A growing irritant for the Obama administration, the charge that it has not done enough to allow foreign vessels to help with the oil cleanup effort in the Gulf, will reach a House subcommittee today.
The Coast Guard and Maritime Transportation Subcommittee takes up the issue of foreign vessel operations in U.S. waters, a touchy subject for President Obama and critics who want his administration to waive the Jones Act. A handful of key maritime officials will testify, offering an opportunity for conservatives to ask pointed questions about the Gulf oil spill.
The Jones Act of 1920 regulates cargo shipping in U.S. waters and between U.S. ports. In the past week, after reports that foreign vessels able and willing to assist in the Gulf cleanup were being turned away, Republicans have mounted a campaign to temporarily waive the regulations, as the Bush administration did in the wake of Hurricanes Katrina and Rita in 2005.
Today's hearing will feature Rear Admiral Kevin Cook of the U.S. Coast Guard and Deputy Maritime Administrator David Matsuda. A second panel of witnesses includes Steven Newman, president and chief executive of Transocean Ltd., Ken Wells, president of the Marine Offshore Service Association, and James Weakley, president of the Lake Carriers Association.
Matsuda, who is awaiting Senate confirmation for a promotion at the Maritime Administration, plays a critical role in the Jones Act waiver process. The head of any federal agency responsible for navigation or vessel inspection can grant a Jones Act waiver with Matsuda's approval -- a process that played out with then-Homeland Security Secretary Michael Chertoff in 2005.
So far the administration has rebuffed calls from Sen. George LeMieux (R-Fla.) and other Republicans to waive the Jones Act. White House press secretary Robert Gibbs said Tuesday, "There are no pending requests for foreign vessels to come into the Gulf." Adm. Thad Allen, national incident commander for the Deepwater Horizon oil spill, said Friday that no one has asked for a Jones Act waiver.
While the administration might be technically correct that there are "no pending requests" for foreign skimmers or dredgers, LeMieux worries that the United States is sending the wrong message to our international allies. By issuing a blanket waiver, LeMieux said foreign vessels would be greeted with open arms as opposed to a "thanks but no thanks" attitude. LeMieux and Rep. Jeff Miller (R-Fla.) asked Obama for a waiver in a letter last week.
Officials at the Maritime Administration did not return calls or e-mail messages inquiring about Jones Act waivers. Wells, who works in the Gulf region, said he was aware of at least one waiver request involving a foreign deck barge. It was rejected because the U.S. fleet could provide the same services.
Complicating matters for the Obama administration is the belief -- prompted in part by Allen -- that not all U.S. skimming vessels are actively working on the spill. "Nationally there are a little over 2,000 skimmers or skimming type vehicles out there that we -- that are potentially available for use," Allen said Friday. He acknowledged at the same press conference that "we now have 400 skimmers on duty and around the Gulf."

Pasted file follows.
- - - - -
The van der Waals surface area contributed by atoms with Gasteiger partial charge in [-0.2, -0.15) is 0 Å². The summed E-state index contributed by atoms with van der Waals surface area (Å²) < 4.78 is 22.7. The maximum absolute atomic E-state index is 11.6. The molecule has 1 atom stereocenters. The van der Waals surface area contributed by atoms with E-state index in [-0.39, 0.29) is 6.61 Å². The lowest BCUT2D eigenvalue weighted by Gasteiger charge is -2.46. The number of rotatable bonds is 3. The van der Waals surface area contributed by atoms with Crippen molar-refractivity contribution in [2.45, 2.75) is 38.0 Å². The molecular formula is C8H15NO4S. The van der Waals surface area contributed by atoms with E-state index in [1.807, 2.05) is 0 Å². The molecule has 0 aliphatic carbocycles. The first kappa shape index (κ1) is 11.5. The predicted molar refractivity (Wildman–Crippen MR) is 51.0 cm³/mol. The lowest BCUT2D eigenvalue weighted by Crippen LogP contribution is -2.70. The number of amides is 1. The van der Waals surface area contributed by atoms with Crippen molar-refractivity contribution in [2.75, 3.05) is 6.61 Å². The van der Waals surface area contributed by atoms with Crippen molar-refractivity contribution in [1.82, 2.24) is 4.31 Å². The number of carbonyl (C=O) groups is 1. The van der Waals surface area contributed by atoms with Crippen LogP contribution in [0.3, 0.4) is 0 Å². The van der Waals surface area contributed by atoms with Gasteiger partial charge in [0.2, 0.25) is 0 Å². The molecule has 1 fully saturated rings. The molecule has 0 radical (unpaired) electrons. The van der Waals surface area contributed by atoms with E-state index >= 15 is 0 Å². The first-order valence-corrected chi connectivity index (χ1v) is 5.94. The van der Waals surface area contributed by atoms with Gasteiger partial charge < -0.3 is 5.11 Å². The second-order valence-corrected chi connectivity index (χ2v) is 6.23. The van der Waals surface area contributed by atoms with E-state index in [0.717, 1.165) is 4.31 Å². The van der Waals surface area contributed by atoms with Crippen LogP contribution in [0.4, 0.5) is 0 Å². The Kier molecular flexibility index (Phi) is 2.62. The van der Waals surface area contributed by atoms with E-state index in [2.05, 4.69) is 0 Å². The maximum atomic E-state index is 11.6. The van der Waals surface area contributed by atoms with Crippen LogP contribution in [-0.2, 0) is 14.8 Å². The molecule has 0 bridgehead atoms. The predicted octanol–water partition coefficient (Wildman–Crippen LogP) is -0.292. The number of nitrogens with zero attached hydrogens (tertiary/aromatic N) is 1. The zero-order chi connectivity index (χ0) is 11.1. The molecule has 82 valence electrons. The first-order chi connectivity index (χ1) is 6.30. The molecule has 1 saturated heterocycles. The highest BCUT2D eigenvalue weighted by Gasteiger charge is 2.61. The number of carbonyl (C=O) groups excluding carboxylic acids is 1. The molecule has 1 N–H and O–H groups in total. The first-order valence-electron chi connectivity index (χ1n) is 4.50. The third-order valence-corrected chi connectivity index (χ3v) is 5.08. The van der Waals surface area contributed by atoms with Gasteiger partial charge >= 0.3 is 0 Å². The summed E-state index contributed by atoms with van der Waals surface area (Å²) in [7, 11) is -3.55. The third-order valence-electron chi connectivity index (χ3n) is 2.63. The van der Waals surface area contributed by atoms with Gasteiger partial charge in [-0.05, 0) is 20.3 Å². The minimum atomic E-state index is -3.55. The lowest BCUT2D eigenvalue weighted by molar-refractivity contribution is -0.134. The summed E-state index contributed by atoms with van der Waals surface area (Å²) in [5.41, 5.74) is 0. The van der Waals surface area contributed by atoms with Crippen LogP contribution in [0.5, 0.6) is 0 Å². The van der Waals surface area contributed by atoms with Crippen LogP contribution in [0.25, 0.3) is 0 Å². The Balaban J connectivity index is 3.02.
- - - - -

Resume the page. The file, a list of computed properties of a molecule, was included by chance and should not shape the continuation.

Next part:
Where are the other 1,600? And why aren't they actively at work in the Gulf?
Rep. John Mica (R-Fla.) wants to know. As the ranking member on the House Transportation and Infrastructure Committee, he wrote to Homeland Security Secretary Janet Napolitano on Tuesday to ask why the U.S. fleet hasn't been fully mobilized.
"U.S.-flag vessels have the capacity to bolster the current oil skimming and removal taking place in the Gulf of Mexico," Mica wrote. "Over the last couple of weeks, we have seen oil products wash up on the shores of Louisiana, Mississippi, Alabama and Florida while vessels, which could have been pressed into service, sit idle. This is unacceptable."
Meanwhile, other Republicans are training their sights on the Jones Act. Newly elected Rep. Charles Djou (R-Hawaii), who raised the issue during his recent campaign, vowed to introduce legislation exempting Hawaii from the Jones Act because it has reportedly resulted in higher costs for goods.
"I am disappointed," Djou said, "that the President has failed to waive the Jones Act for foreign ships, who want to assist in the cleanup efforts. There is no good reason to turn away international help in responding to this environmental catastrophe."
Jones Act experts contend the law doesn't stand in the way of foreign vessels doing work in the Gulf. Because the law only covers a three-mile limit from the U.S. coast, foreign ships do not have to get a waiver to work near the site of the spill or other areas in need of skimming. In addition, the Oil Pollution Act gives the on-site coordinator from the U.S. Coast Guard the ability to use foreign skimmer vessels if "an adequate number and type of oil spill response vessels documented under the laws of the United States cannot be engaged to recover oil from an oil spill in or near those waters in a timely manner."
The bigger problem, said one Jones Act supporter, is the lack of direction for the U.S. fleet. "There are American vessels that are completely equipped to deal with this situation with no instructions to do anything," said Mark Ruge, who works with the Maritime Cabotage Task Force.